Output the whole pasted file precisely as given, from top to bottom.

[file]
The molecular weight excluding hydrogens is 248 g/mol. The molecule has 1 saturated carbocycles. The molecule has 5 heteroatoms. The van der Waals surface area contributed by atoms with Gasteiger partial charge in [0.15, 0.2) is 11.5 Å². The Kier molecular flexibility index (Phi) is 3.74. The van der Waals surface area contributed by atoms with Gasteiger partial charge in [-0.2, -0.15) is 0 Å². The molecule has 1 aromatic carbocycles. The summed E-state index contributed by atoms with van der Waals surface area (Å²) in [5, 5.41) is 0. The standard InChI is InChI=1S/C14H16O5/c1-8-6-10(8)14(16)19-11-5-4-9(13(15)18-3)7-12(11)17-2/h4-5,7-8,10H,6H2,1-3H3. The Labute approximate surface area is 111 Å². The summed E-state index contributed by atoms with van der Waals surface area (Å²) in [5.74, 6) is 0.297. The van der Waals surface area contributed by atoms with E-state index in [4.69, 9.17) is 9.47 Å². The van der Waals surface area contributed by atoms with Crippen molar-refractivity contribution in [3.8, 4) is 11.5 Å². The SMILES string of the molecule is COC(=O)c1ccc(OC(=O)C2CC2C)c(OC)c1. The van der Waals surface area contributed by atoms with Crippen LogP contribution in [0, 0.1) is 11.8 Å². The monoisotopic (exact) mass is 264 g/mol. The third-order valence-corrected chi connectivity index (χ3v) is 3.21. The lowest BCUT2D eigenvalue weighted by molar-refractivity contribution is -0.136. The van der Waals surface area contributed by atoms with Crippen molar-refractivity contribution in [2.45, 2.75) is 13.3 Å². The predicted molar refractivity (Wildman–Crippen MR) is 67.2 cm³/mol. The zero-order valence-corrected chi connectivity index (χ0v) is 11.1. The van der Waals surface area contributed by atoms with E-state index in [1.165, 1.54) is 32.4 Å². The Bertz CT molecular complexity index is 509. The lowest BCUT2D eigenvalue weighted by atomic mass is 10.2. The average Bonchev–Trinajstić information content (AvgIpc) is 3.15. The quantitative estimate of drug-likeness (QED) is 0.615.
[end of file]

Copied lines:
The molecular weight excluding hydrogens is 248 g/mol. The molecule has 1 saturated carbocycles. The molecule has 5 heteroatoms. The van der Waals surface area contributed by atoms with Gasteiger partial charge in [0.15, 0.2) is 11.5 Å². The Kier molecular flexibility index (Phi) is 3.74. The van der Waals surface area contributed by atoms with Gasteiger partial charge in [-0.2, -0.15) is 0 Å². The molecule has 1 aromatic carbocycles. The summed E-state index contributed by atoms with van der Waals surface area (Å²) in [5, 5.41) is 0. The standard InChI is InChI=1S/C14H16O5/c1-8-6-10(8)14(16)19-11-5-4-9(13(15)18-3)7-12(11)17-2/h4-5,7-8,10H,6H2,1-3H3. The Labute approximate surface area is 111 Å². The summed E-state index contributed by atoms with van der Waals surface area (Å²) in [5.74, 6) is 0.297. The van der Waals surface area contributed by atoms with E-state index in [4.69, 9.17) is 9.47 Å². The van der Waals surface area contributed by atoms with Crippen molar-refractivity contribution in [3.8, 4) is 11.5 Å². The SMILES string of the molecule is COC(=O)c1ccc(OC(=O)C2CC2C)c(OC)c1. The van der Waals surface area contributed by atoms with Crippen LogP contribution in [0, 0.1) is 11.8 Å². The monoisotopic (exact) mass is 264 g/mol. The third-order valence-corrected chi connectivity index (χ3v) is 3.21. The lowest BCUT2D eigenvalue weighted by molar-refractivity contribution is -0.136. The van der Waals surface area contributed by atoms with Crippen molar-refractivity contribution in [2.45, 2.75) is 13.3 Å². The predicted molar refractivity (Wildman–Crippen MR) is 67.2 cm³/mol. The zero-order valence-corrected chi connectivity index (χ0v) is 11.1. The van der Waals surface area contributed by atoms with E-state index in [1.165, 1.54) is 32.4 Å². The Bertz CT molecular complexity index is 509. The lowest BCUT2D eigenvalue weighted by atomic mass is 10.2. The average Bonchev–Trinajstić information content (AvgIpc) is 3.15. The quantitative estimate of drug-likeness (QED) is 0.615.